Review: Medal of Honor

Rebooting and reseating the Medal of Honor series was an obvious move for EA this year, following the unprecedented critical and commercial successes of the recent Call of Duty games; indeed, shifting the focus to the ongoing war in the Middle East (in particular that of Operation Enduring Freedom) is both canny and necessary, the game managing to create plenty of recent attention-grabbing column inches simply by virtue of its setting and the choice of combatants.

Speaking of combatants, whilst Medal of Honor’s multiplayer game might well be launching with a day one patch to blot out the word ‘Taliban’  there’s no such censorship in the game’s single player mode: this is an understated, considered America versus a faceless, characterless Al-Qaeda, in Afghanistan.  Coincidence and real life parallels are unavoidable; in an attempt to accurately portray the actions, tactics and techniques of the various US Special Forces (refered to in the game as ‘Tier 1’)  there’s no point in developers Danger Close pulling any punches – doing so would ruin the atmosphere.

Atmosphere that an ageing, stretched Unreal Engine 3 desperately tries to convey.  On the whole Medal of Honor looks just about good enough – the draw distances are frequently impressive and the attention to detail can be great, but animations can feel canned, there’s the usual texture load waits indicative of the engine (including one hysterical close-up of a goat), the frame-rate’s not great (hovering around 30 FPS) and various objects flash in and out of your periphery, occasionally revealing enemies and locations that should have remained hidden.  Locations are varied, but given the locale expect lots of mountains and desert before the game is over.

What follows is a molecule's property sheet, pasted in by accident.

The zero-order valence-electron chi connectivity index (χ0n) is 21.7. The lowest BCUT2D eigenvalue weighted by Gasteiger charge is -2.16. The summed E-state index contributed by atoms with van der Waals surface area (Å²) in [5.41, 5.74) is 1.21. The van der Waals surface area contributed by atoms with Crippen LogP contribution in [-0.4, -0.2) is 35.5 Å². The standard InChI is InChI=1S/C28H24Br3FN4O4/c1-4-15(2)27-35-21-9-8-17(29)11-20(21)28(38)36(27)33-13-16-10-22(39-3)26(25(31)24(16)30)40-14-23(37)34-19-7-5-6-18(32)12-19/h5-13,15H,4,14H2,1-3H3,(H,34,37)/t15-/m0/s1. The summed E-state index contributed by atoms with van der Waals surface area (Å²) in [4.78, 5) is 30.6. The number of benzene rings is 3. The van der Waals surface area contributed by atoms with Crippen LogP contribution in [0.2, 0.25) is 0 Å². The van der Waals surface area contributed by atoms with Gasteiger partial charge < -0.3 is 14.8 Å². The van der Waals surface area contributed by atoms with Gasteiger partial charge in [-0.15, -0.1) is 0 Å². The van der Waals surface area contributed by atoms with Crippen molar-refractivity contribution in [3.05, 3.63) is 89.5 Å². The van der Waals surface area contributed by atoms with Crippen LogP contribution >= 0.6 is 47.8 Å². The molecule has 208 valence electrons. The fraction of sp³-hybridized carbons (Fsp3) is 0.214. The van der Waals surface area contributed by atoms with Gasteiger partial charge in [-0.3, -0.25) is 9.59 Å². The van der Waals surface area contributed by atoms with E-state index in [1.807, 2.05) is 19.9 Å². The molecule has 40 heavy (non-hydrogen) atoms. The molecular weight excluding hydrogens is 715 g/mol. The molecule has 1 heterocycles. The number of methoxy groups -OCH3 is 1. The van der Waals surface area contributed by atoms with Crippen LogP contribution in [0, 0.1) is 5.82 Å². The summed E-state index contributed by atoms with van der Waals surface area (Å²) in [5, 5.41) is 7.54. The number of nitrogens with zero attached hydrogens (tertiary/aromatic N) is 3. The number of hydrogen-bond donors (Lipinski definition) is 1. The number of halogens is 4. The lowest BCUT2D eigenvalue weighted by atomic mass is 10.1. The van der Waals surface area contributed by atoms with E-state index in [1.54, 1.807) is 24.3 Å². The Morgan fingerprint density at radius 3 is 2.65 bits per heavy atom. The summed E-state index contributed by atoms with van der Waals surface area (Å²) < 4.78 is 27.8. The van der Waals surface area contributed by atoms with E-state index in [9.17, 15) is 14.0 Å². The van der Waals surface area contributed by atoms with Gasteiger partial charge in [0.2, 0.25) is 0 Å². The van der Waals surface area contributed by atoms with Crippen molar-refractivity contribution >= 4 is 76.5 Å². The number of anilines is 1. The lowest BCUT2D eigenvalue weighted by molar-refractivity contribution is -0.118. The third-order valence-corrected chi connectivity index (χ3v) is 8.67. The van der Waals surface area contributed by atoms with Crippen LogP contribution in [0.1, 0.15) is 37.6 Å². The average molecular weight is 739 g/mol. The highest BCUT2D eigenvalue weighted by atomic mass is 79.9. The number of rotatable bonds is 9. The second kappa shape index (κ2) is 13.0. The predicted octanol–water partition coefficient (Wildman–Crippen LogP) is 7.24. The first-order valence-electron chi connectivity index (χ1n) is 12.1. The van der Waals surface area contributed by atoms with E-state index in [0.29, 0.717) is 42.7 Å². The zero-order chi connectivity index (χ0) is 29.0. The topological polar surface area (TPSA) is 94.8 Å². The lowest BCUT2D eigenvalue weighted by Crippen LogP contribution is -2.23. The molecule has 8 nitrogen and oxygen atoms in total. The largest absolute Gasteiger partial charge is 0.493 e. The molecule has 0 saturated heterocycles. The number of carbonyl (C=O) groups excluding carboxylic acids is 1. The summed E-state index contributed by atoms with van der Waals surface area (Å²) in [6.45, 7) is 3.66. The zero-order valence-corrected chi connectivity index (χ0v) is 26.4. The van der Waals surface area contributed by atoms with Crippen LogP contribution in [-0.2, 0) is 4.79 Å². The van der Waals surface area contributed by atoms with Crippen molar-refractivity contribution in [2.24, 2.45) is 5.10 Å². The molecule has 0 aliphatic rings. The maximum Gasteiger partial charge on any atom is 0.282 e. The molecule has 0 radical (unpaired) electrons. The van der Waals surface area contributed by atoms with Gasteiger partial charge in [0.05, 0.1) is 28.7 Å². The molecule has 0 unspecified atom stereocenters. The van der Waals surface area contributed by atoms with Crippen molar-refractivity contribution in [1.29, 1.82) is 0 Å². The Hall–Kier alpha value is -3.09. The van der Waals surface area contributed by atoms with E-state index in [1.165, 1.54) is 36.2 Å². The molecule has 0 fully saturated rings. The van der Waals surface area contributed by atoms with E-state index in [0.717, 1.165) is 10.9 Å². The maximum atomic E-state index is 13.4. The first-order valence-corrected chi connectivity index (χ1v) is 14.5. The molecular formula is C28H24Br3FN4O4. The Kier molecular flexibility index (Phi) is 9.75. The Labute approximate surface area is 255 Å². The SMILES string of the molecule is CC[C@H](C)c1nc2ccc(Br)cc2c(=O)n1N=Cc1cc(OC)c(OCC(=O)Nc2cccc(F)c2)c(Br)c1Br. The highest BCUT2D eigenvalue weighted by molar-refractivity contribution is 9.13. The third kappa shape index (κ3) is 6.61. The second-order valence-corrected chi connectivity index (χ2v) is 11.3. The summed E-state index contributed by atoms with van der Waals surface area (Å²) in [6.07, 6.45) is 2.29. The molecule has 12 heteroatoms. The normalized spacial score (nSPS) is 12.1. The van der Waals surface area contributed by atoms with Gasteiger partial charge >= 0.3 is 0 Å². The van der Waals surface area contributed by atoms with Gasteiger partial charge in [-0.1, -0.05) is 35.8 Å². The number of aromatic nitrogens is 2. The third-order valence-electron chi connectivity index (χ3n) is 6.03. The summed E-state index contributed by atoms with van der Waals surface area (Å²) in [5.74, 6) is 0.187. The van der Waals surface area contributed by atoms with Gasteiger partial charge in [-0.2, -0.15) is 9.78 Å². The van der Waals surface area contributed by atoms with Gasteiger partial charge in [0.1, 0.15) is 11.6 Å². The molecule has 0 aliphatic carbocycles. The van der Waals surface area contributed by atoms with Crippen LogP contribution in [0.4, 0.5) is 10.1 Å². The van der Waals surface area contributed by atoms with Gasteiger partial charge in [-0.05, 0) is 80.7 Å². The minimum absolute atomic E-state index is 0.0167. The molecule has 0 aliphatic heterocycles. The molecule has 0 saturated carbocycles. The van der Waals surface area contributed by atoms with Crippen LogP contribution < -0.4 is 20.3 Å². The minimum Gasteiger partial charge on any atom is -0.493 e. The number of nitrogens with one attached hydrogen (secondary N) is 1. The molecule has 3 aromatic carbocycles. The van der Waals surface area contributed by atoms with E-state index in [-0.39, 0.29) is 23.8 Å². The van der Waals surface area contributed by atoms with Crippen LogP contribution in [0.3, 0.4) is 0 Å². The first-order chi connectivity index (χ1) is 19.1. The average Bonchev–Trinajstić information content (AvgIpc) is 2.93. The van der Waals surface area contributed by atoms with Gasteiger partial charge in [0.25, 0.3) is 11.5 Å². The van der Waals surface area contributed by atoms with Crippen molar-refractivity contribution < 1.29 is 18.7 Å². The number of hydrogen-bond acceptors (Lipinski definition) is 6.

That’s not to say it’s not a diverse, interesting game because for the most part the story arcs and criss-crosses more than enough to keep up your attention: you’ll be playing the part of two Tier 1 operatives and, as a pace changing (and unexpected) switch, a marine – the game’s overlapping paths are a nice touch and the game’s conclusion neatly ties up all the threads.  There’s not quite enough differentiation on the loading screens (or the action itself) to make the Special Forces characters stand out, but the sections with the marines are cleverly placed.

The Special Forces featured in the game are tasked with the sort of missions that normally punctuate other genre titles rather than populate them: marking targets, sneaking around in the dark and – yes – waiting, giving Medal of Honor its own identity and verve in an increasingly busy market.  And whilst the heavily scripted story revolves around you and your squad, interludes and cut-scenes attempt to expand the plot to a wider scale, including one particularly nasty, resonating friendly fire incident that echoed many news stories at the turn of the century.